BOMA was recently listed as one of “50 Nonprofits Making a World of Difference” on the Matador Network, a Website that publishes independent, original and in-depth reporting on the global travel culture. The report featured nonprofits around the world—including such well-known institutions as Grameen Foundation, MercyCorps and Global Fund for Women—that are successfully using cutting-edge, low-cost technology to expand their reach and impact. A follow-up article, which also included BOMA, focused on “Fifteen Technologies Your Nonprofit Should Be Using.”
Through its REAP micro-enterprise program, BOMA is helping the pastoral nomads of Northern Kenya to establish sustainable small businesses and savings and loans associations in their communities. As the savings groups accumulate profits, one key challenge is finding a reliable way to keep the money secure — a challenge in a remote, rural environment with no formal banks. BOMA’s local Village Mentors are encouraging the savings groups to use mobile banking via inexpensive cellular phones, where available. Because cash is not readily available, mobile banking keeps the savings secure and discourages loan requests from community members who aren’t participating in REAP.
“While [nonprofits] have traditionally been large groups with vast networks and resources, technology has empowered everyday people to form not-for-profits with little more than a laptop and an idea,” writes Matador author Carlo Alcos. “It’s enabling people from anywhere in the world to access free world-class education; it’s helping to deliver clean water and improved sanitation in developing countries; it’s bringing modern healthcare to people who would otherwise not have access to it…The advances made in mobile and computing technologies are enriching the lives of those who really need it.”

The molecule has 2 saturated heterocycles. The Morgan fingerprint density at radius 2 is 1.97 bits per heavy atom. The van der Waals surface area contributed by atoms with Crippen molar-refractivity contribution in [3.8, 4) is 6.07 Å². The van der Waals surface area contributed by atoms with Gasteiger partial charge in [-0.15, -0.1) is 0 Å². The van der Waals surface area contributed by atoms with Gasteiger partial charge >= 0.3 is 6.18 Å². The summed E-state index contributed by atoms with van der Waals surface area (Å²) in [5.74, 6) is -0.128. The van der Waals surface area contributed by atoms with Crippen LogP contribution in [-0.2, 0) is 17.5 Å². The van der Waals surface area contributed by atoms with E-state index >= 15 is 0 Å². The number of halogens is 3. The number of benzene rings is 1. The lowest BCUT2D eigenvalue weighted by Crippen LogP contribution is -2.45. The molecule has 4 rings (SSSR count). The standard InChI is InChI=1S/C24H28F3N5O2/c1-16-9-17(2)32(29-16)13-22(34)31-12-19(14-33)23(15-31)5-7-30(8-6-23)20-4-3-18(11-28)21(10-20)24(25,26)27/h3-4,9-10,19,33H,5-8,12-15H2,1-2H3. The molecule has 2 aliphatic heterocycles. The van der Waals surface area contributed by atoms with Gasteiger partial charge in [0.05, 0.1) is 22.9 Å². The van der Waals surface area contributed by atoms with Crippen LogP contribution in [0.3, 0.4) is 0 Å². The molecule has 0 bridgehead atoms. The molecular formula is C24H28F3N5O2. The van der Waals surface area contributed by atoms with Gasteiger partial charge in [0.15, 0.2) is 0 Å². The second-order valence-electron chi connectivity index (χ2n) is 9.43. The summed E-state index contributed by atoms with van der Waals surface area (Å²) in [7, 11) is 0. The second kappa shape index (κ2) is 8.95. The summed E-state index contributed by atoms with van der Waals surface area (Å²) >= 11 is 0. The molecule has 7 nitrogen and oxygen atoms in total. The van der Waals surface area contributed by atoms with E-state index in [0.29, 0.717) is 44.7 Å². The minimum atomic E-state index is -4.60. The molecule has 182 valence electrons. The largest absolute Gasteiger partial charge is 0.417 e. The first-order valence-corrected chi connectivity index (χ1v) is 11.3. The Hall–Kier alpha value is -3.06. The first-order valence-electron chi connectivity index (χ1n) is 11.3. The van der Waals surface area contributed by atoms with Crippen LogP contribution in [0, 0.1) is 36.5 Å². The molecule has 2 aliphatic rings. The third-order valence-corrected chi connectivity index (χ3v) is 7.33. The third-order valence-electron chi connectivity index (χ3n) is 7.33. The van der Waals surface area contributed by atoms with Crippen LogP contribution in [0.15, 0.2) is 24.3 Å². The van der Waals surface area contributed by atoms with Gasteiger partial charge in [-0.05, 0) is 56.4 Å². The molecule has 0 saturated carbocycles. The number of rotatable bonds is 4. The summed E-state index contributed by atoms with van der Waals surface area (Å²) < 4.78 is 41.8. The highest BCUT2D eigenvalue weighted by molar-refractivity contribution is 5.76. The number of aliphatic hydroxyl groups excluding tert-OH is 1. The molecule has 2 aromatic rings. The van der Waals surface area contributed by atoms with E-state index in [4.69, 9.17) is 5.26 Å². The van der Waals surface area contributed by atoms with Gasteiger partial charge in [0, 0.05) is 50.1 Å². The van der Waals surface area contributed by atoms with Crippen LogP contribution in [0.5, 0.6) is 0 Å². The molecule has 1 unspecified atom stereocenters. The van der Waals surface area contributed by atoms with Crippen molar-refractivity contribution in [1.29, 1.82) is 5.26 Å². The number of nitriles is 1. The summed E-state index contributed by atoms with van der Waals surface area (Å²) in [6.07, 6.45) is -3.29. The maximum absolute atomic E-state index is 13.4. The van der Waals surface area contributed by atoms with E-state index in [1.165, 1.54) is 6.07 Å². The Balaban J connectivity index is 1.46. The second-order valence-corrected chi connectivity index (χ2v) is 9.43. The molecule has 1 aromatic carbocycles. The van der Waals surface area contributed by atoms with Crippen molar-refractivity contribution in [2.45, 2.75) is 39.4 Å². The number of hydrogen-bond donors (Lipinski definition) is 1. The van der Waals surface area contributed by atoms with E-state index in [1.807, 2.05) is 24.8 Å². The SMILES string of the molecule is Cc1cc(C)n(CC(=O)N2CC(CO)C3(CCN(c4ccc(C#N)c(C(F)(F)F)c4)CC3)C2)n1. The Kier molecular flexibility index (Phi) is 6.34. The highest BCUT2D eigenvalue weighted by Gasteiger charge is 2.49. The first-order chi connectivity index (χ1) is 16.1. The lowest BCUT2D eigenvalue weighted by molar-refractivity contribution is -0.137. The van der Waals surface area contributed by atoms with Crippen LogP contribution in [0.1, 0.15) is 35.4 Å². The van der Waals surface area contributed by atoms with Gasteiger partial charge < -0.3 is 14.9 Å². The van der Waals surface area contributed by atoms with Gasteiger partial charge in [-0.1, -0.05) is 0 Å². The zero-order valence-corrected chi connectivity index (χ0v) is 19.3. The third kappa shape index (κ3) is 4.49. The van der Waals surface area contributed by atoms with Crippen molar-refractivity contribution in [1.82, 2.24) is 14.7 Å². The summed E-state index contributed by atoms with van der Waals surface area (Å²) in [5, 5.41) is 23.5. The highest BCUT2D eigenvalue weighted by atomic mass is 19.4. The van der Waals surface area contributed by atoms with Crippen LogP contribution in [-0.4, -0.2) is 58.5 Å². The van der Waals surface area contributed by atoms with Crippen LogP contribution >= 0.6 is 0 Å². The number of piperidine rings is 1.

To read the articles, click here:
BOMA was also featured in a two-part blog post by founder and CEO Kathleen Colson on The Displaced Nation, an irreverent Website for “expats, global nomads and armchair travelers.” The post covers Kathleen’s recent five-week trip through Northern Kenya, where she visited REAP businesses and attended BOMA’s annual two-day Mentor University, a training session for our local Village Mentors.
To read the article, click here: